Last year my wife, Marsha, The Almost Perfect Woman, bought a new car. There was nothing wrong with the Rav 4 she’d been driving since 1999. There were only 287,000 miles on it, but she had arrived at the point in life where she needed a car that was built closer to the ground and was easier to climb in and out of.

Having made the decision, we planned to get a year-old car like our clever friends always did. They’d boast that the dealer knocked $20,000 off the new car price.

We quickly discovered that you only get that kind of discount when the original sticker price is $40,000 or $50,000. My friend Nick pointed out that if you buy a car that costs $15,000 new, there can be no $15,000 depreciation after two years. Because the price between new and almost new is about the same on economy cars, you might as well buy a new one.

We had no ready cash, but we found a dealer who was more than willing to finance about 90 percent of a new car at about .009 percent interest.

There was no penalty for prepayment and after paying it off as quickly as we could, the total interest for dealer financing was about $34.

We were happy campers.


But there came a day when glossy letters arrived in the mail saying that because we had only 23 more car payments to make, for only $400 or so a month we could trade in our 2018 car on a 2019 model. And after three or four years it would be all ours.

I called the dealer and explained that we owed nothing on the good little car and it would be nice if they would please stop sending us letters because we planned to drive it until 2038. But the letters kept coming.

While I was whining about this to my neighbor Peter, he said that it was an aftermarket company not associated with the dealer. This company lacks the ability to reason and has no heart or soul. In some countries, it could be elected president.

Peter said that for years he got calls asking him to extend the warranty on his truck. He complained to his dealer, who said he knew nothing about it.

Peter says that now, after 250,000 miles, he would like to extend his warranty, but nobody calls.

We can learn these things only through experience. What some people don’t know is that if you don’t owe money, you can live very well on practically nothing. This 401(k) business is a hoax and a fraud. Buy your food and health insurance, pay your dentist twice a year and that’s about it. If you don’t spend, you don’t have to earn. If you were born over 80 years ago you never learned how to spend anyway.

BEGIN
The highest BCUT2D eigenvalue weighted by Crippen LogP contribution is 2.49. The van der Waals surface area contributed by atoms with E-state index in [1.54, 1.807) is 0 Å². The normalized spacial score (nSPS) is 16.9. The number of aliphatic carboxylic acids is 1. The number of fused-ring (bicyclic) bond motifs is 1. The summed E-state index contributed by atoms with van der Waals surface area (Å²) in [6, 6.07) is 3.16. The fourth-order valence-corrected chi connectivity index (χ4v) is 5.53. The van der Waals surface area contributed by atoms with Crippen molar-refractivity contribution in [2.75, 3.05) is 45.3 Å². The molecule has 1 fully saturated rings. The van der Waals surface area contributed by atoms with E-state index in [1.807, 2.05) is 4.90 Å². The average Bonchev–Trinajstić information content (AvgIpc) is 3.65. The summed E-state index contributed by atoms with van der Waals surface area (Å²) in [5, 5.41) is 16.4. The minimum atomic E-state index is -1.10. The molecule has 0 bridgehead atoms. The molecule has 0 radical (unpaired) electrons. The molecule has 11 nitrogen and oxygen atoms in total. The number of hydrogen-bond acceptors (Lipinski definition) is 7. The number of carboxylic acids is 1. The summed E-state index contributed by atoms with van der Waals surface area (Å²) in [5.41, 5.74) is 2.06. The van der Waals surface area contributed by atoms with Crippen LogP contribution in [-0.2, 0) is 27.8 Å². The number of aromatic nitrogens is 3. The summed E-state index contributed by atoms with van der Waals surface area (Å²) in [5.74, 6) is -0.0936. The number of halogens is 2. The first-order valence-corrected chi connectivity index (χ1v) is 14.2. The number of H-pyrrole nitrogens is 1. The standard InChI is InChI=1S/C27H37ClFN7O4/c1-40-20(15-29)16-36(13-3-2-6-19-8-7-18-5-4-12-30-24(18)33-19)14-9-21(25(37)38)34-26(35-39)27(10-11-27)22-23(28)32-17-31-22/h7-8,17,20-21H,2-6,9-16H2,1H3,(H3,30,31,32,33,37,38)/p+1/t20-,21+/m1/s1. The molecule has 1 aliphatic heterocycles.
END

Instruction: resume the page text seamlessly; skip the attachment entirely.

Many young people buy things they don’t need. Cellphones with the internet on it. Clothes with factory-made holes so they can look as shabby as everyone else. A bigger television screen. The list is as endless as new storage sheds in rural Maine.

I was brought up in a home where there was enough food and that was it. Today I see people spending money as if it were falling from the sky. They figure that there will always be enough to make the payments.

And then, because they get sick, or their job making Edsel radios suddenly vanishes along with their lush projected retirement income, they lose the whole business simply because they borrowed money.

Some of us could never afford to have children. If you can’t provide for yourself, how can you expect to take care of others?

One morning last week I woke up and realized that I could finally take care of myself and could finally afford to have one small child.

Because I’m 83, I wasted no time in discussing the issue of issue with my wife, Marsha, The Almost Perfect Woman.


We quickly realized that we have no idea of what college tuition will be in 18 years. When I was in school in 1958 it was about $100 a semester. Because it probably costs more now, educating a child in 2037 might be a problem for us if the cost continues to go up instead of down and if my Social Security continues to go down as the cost of my supplemental health insurance continues to go up.

In the end, we realized it would make more sense to put a new roof on the henhouse.

The humble Farmer can be heard Friday nights at 7 on WHPW (97.3 FM) and visited at:

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